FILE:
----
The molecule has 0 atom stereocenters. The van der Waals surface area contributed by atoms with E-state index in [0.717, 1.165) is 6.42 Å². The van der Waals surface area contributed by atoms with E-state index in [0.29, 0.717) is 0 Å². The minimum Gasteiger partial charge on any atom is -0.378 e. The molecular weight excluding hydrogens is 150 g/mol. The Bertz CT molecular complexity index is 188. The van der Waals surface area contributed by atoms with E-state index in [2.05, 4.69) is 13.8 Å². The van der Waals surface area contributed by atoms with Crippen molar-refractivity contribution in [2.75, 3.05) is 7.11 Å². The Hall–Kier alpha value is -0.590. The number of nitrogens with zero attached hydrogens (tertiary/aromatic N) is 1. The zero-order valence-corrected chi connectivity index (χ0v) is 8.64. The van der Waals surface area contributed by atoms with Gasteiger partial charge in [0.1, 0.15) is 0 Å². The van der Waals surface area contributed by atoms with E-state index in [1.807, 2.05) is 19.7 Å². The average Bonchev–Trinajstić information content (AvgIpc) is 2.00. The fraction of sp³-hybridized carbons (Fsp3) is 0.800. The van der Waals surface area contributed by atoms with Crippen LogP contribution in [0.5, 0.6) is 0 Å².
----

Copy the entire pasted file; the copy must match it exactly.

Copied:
The molecule has 0 atom stereocenters. The van der Waals surface area contributed by atoms with E-state index in [0.717, 1.165) is 6.42 Å². The van der Waals surface area contributed by atoms with E-state index in [0.29, 0.717) is 0 Å². The minimum Gasteiger partial charge on any atom is -0.378 e. The molecular weight excluding hydrogens is 150 g/mol. The Bertz CT molecular complexity index is 188. The van der Waals surface area contributed by atoms with E-state index in [2.05, 4.69) is 13.8 Å². The van der Waals surface area contributed by atoms with Crippen molar-refractivity contribution in [2.75, 3.05) is 7.11 Å². The Hall–Kier alpha value is -0.590. The number of nitrogens with zero attached hydrogens (tertiary/aromatic N) is 1. The zero-order valence-corrected chi connectivity index (χ0v) is 8.64. The van der Waals surface area contributed by atoms with Gasteiger partial charge in [0.1, 0.15) is 0 Å². The van der Waals surface area contributed by atoms with E-state index in [1.807, 2.05) is 19.7 Å². The average Bonchev–Trinajstić information content (AvgIpc) is 2.00. The fraction of sp³-hybridized carbons (Fsp3) is 0.800. The van der Waals surface area contributed by atoms with Crippen LogP contribution in [0.5, 0.6) is 0 Å².